Sunday, January 2, 2011

John Henry Twachtman - Atmospheric Mastery

John H. Twachtman, Winter Harmony, 1890-1900

American painter John Henry Twachtman created this sumptuous composition of gauzy grays, pinks, blues, and rust-colored leaves on the 17-acre home he bought for his wife in Greenwich, Connecticut in 1890 after landing a commercial illustration gig with Scribner's and a teaching position at the Art Students League.

On display at Washington D.C.'s National Gallery of Art, this painting pulses with the muted polyphony of warm and cool colors enveloped in almost palpable atmosphere.

Twachtman is usually categorized as an American Impressionist and Tonalist painter. The publication of several catalogues and books on his life and work published during the 1990s built upon a 1966 retrospective that saved him from obscurity. Since 1987, a gallery owner and dealer of Tonalist and Barbizon paintings, Ira Spanierman, has been spearheading a catalogue raisonee listing his collected works. Spanierman has posted a nice bio of the painter and a random assortment of images online.

Twachtman's Winter Harmony employs a circular composition to keep the eye moving throughout. But that's not what earned this painting its more or less permanent place in history. The entire thing is a luminous riot of alternating currents - familiar scenery and an extraordinary scene, warm and cool colors, rounded horizontal and straight vertical lines, all playing counterpoint to each other within the larger, circular composition that keeps the eye moving and jumping all over the canvas until the naked lyrical miracle of the thing near knocks you out (!)

Detail, Winter Harmony, John H. Twachtman, 1890-1900

Twachtman isn't about classical finish. Just look at the way he's "roughed in" the colors and lines here! He's after freshness, energy, and spontaneity, and he gets it, but it's tempered by a straightforward lyricism that's largely the result of how he's "keyed" the painting (in terms of the predominance of relative lights and darks) by pulling the values closer to neutral and to each other throughout.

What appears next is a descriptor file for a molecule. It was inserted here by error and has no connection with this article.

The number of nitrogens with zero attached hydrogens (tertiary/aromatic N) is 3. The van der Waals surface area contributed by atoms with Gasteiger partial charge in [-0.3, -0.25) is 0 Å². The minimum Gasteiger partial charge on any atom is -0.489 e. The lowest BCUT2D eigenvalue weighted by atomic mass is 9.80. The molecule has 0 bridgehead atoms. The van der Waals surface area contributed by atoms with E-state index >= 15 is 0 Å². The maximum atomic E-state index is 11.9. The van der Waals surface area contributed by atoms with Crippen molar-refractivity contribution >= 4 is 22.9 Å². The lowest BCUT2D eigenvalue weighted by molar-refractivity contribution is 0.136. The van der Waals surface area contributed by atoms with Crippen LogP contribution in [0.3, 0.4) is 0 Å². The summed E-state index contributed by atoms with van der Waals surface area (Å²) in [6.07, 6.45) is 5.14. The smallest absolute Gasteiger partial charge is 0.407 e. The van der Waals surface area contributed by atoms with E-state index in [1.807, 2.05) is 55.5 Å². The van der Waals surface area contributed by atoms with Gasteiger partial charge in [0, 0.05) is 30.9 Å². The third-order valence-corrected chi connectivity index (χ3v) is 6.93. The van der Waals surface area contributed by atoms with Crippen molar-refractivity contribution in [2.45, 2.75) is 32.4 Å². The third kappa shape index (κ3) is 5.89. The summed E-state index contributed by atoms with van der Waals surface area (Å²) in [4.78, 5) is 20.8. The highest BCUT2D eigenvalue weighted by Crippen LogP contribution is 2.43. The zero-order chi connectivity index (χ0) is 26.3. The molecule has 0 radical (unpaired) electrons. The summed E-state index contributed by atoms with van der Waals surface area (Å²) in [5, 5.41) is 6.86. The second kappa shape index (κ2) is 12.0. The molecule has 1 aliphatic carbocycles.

A painting of a wooded interior covered in snow and ice can be awfully cold, considering the tendency of the untrained eye to register such a setting's predominance of cool colors like blue, bluish-white, black, white, and gray. But Twachtman forestalls any of this with an infusion of hazy reds and russets in tones and proportions that indeed "harmonize" with the misty blue-grays and viridians.


At the center of everything, even the purple icy stream warms to a reddish ochre as it joins with the snow-lumped banks.


This is vibrant work. In person, it provoked an old feeling of mine that arises from time to time. It happens when I'm confronted by a work of art of such beauty that I can almost see it flickering between ideality and the real. Sorry if that sounds too mystical. It's a nameless, somehow simultaneously jubilant and melancholy feeling that has something to do with being in the presence of humanity's potential for understanding and achievement despite the brutal indifference of nature and the relentless force of time.

6 comments:

  1. I came across your work just prior to Christmas while visiting the Western Ave. Studios’ Holiday Opening here in Lowell, MA. Glad I did! As a novice aficionado of all that is art, I am very impressed with your paintings. All through my life and up until discovering your Art Blog, I have been a committed lover and observer of art but never much of a scholar. Thanks to this blog, I now have a convenient opportunity to enrich my understanding of just what lies behind all of that paint and canvas. Thank you, Christopher, for taking the time to share your vast knowledge of the world of these great painters and their work.

    This article of Twachtman and the previous of Crane depict subjects of snow covered landscapes. Snow depictions are some of my favorites. Have you ever incorporated snow into your works? If not, might you?

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  2. Thanks for your kind words, Michael! I'm so glad that what I write here has helped to provide some additional context for understanding and appreciation.

    As for my own forays into snow, I've never attempted anything like Twatchtman! (Although really, why not? Even failing to achieve anything with the complexity and grace of "Winter Harmony" would end up being a tremendously beneficial lesson, I'm sure). But since you asked, I'm happy share a few of my own snow paintings here:

    http://www.penhallowpress.com/paintings/pages/betweenworlds.htm

    and here:

    http://www.facebook.com/photo.php?fbid=1695319456613&set=a.1695301056153.96160.1046636620

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  3. I really enjoy your blog - are you going to post a new article soon?

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  4. Hi Sharron -
    Yes! Thanks so much for the encouragement. I hate falling behind in my postings, and I promise a new one very soon!

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  5. Hi Christopher,
    I loved your blog and the way you talk about each work.
    Please don't stop.
    I will copy some of your words at my blog, with credits of course.
    Thank you very much.

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